1:4 Good Architecture
As fascinating as the consensus layer of the distributed ledger system can be, consensus is only a small fraction of a much larger system architecture distributed ledgers need to deliver on their lofty promises.
Architecture in computer science has a surprising amount in common with architecture in the physical world.. as all buildings (or pick your complex systems metaphor: human body, ant colony, etc.) consist of networks of interconnected sub systems that must selectively interact for the larger system to survive.
In this oversimplified model, we'll say buildings engage with four primary systems:
The public infrastructure such as the sewer system and electrical grid so the building can connect with the outside world.
The load bearing foundation upon which everything in the building is stored.
The "smart" systems of the building including electrical, climate control, & security sub systems that perform some type of useful logic.
The user interface of the building which occupants interact with including the light switches, thermostats, and furniture.
In computer science, architecture works largely the same way. The “stack” (complete list of protocols and languages used to construct a software product) that developers use to build more complex services can be viewed in a similar light as a series of sub systems working in harmony to achieve more useful behavior than any single sub system can deliver individually. Think GPS + front end interface + back end logistics + information piping + information storage systems interacting together every time a user requests a rideshare.
The public infrastructure is a series of interconnected protocols called "the internet" that allows for communication between servers (individual or clusters of computers). Regardless of the server hardware chosen (Intel or AMD does not matter), database languages, operating systems, etc. along long as each server can agree on basic packet switching standards, communication between any two machines globally is possible in nanoseconds.
If we view a building as an "application" (or a unified assembly of digital code parts designed to accomplish some task) the foundation of the application consists database layers where all information created within the application is ultimately stored. Within this database layer, distributed ledgers add an additional layer of complexity with a shared integrity engine to share data between many distributed databases that traditional centralized databases do not have.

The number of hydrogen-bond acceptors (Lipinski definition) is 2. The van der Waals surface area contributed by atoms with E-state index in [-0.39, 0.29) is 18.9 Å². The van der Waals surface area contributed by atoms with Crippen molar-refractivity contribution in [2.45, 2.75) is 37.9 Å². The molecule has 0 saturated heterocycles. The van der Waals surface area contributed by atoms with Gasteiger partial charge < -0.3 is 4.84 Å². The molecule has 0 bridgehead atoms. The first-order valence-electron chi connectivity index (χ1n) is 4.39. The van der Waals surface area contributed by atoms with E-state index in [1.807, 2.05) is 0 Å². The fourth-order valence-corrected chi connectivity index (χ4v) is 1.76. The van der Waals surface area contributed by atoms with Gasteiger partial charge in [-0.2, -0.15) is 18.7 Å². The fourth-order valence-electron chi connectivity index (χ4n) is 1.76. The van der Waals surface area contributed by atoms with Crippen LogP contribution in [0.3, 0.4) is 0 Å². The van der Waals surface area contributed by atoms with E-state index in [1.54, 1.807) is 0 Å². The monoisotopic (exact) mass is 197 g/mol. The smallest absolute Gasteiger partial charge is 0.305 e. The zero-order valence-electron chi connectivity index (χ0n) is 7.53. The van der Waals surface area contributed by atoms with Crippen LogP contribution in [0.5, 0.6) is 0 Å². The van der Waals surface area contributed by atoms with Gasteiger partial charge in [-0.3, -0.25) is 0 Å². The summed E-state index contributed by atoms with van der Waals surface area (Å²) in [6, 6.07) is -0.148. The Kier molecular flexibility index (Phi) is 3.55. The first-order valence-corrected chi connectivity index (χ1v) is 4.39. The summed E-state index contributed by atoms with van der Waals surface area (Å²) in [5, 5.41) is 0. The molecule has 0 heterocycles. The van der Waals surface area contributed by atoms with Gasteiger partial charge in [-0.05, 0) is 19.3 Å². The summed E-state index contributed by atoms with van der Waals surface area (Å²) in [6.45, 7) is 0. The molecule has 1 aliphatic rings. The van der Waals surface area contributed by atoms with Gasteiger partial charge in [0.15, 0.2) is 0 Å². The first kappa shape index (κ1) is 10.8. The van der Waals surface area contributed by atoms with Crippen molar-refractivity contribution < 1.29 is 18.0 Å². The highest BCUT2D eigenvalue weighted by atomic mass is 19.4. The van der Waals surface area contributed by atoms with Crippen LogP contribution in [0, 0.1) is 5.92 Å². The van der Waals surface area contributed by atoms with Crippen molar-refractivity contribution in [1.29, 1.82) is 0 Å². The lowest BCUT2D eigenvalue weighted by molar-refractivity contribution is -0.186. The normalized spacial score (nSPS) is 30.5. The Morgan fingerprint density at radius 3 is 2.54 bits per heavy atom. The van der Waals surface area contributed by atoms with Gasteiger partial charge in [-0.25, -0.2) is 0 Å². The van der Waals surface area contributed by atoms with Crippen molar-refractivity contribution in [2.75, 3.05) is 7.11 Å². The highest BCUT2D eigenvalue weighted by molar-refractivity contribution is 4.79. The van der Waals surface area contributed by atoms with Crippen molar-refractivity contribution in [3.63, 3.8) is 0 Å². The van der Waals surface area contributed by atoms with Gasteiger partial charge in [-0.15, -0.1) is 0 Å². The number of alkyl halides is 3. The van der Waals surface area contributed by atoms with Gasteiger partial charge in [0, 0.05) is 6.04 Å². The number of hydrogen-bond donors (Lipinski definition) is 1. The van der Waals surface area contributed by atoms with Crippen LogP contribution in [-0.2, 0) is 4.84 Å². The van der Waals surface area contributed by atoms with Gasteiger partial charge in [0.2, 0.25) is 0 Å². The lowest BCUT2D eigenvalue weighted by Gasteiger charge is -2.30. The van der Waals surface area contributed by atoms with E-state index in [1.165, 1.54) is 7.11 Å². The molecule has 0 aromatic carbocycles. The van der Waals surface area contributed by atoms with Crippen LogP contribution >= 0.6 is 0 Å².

Sitting on top of the database storage layers are the intelligence layers, which in distributed ledger speak are colloquially known as "smart contracts". In chapter 1 we defined as the programmatic logic that allows users to sell Beanie Babies, replace Facebook, etc in the same manner a building uses thermostat data to regulate it’s temperate (if temperate >= too hot -> then trigger air conditioner to start). Once some piece of programmatic logic happens, (If user clicks like -> then display like to other users) a record of this event can be stored somewhere so it can be queried later.
The interface layers then sit on top of both the database and smart logic which gives lay users the ability to interact with the system without needing to program anything. Interfaces can be as simple as a command line terminal, all the way to swiping right on Tinder. End users tend to think in terms of what they can see and directly interact with, but as we now know there is a massive iceberg sitting beneath each user interface. When you flush a toilet (a user interface of sorts), your waste does not magically disappear, but is handled by a ballet of interconnected water treatment sub systems.
As we live in the future, even sanitation systems generate enormous amount of digitizable data on water quality, flow rates, quantity of chemicals used, and even new species of bacteria and other organic life present in the waste. Even if there is no convenient interface to look at and analyze this data yet, it does exist and needs to be stored securely somewhere.
Physical & Digital Architecture
These four basic levels of any complex system (be it building or application), must be able to selectively interact with each other for the system to function. In other words, we need semi-permeable membranes that can decide when to open themselves up, and when to close themselves off from the outside world.
For our building to function properly, we need to somehow separate the structure from the outside world to protect it from the ravages of entropy, yet also allow for selective access of electricity, fresh air, water, and of people into the structure.